Children of the Gulag Semyon Samuilovich Vilensky, Cathy A. Frierson

Annals of Communism Series
Publication date:
23 Feb 2010
Yale University Press
480 pages: 235 x 156 x 33mm
29 b-w illus.
Sales territories:

This groundbreaking book offers a comprehensive documentary history of children whose parents were identified as enemies of the Soviet regime from its inception through Joseph Stalin's death. When parents were arrested, executed, or sent to the Gulag, their children also suffered. Millions of children, labeled "socially dangerous," lost parents, homes, and siblings. Co-edited by Cathy A. Frierson, a senior American scholar, and Semyon S. Vilensky, Gulag survivor and compiler of the Russian documents, the book offers documentary and personal perspectives. 


The editors present top-secret documents in translation from the Russian state archives, memoirs, and interviews with child survivors. The editors' narrative reveals how such prolonged child victimization could occur, who knew about it, and who tried to intervene on the children’s behalf. The editors show how the emotions from childhood trauma persist into the twenty-first century, passing from victims to their children and grandchildren. Interviews with child survivors also display their resilient ability to fashion productive lives despite family destruction and stigma.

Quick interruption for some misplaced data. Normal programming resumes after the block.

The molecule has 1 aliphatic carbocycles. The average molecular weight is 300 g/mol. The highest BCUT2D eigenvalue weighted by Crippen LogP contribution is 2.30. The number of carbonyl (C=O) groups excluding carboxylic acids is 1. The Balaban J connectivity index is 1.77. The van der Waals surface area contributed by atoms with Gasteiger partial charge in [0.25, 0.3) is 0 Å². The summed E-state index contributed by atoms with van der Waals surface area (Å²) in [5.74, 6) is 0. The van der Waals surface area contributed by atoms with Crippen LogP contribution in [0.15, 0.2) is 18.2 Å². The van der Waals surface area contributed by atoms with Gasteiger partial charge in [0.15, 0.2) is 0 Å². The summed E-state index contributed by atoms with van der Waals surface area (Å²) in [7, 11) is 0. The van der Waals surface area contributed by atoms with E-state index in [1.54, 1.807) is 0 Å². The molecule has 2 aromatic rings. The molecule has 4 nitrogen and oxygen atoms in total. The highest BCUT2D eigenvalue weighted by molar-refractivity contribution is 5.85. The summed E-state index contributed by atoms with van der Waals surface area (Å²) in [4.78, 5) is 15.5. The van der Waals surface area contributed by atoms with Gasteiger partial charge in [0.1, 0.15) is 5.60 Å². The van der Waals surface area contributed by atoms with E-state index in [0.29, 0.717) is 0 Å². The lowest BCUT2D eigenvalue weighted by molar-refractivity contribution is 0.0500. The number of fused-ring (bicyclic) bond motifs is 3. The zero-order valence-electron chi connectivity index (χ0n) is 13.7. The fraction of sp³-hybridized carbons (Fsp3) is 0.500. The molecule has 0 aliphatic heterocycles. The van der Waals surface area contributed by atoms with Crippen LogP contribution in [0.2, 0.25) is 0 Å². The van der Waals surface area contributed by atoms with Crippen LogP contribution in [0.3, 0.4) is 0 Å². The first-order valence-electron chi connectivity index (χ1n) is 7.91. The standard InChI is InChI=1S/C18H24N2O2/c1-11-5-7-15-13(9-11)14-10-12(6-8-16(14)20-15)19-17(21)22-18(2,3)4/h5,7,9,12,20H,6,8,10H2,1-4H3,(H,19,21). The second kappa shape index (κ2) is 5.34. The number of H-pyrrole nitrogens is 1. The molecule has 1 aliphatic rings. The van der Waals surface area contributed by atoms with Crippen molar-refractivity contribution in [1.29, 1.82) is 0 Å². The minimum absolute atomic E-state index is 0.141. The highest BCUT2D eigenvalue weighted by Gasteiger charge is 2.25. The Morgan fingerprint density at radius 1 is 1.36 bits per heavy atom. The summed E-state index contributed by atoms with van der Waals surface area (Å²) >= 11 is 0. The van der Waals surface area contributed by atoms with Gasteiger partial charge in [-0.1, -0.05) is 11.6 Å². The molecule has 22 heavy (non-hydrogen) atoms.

Cathy A. Frierson has held the Class of 1941 and Arthur K. Whitcomb Research Professorships at the University of New Hampshire and is the author or editor of a number of books about Russia. Semyon S. Vilensky was a Gulag prisoner and journalist who serves as chair of the Moscow literary-historical society “The Return” and on the Russian Federation's Presidential Commission for the Rehabilitation of Victims of Political Repression. He is also the editor of Till My Tale Is Told, a collection of memoirs by women prisoners in the Gulag.

“A pioneering study.”—Walter Laqueur, editor of The Holocaust Encyclopedia

“An essential addition to the budding scholarship on children in the former Soviet Union and to the growing literature on repression and the Gulag under Stalin.”—Lynne Viola, University of Toronto

"With its rich and interpretive narrative, wide array of sources, and moving photographs, the Frierson and Vilensky volume offers an excellent resource for scholars and students, an essential starting place for research on children's experiences of revolution, civil war, famine, and repression."—Lisa A. Kirschenbaum, The Russian Review

"A significant and sickening book, which… show[s] the stark contrasts between official policies toward Soviet children and their actual experiences."--Anne Applebaum, The New Republic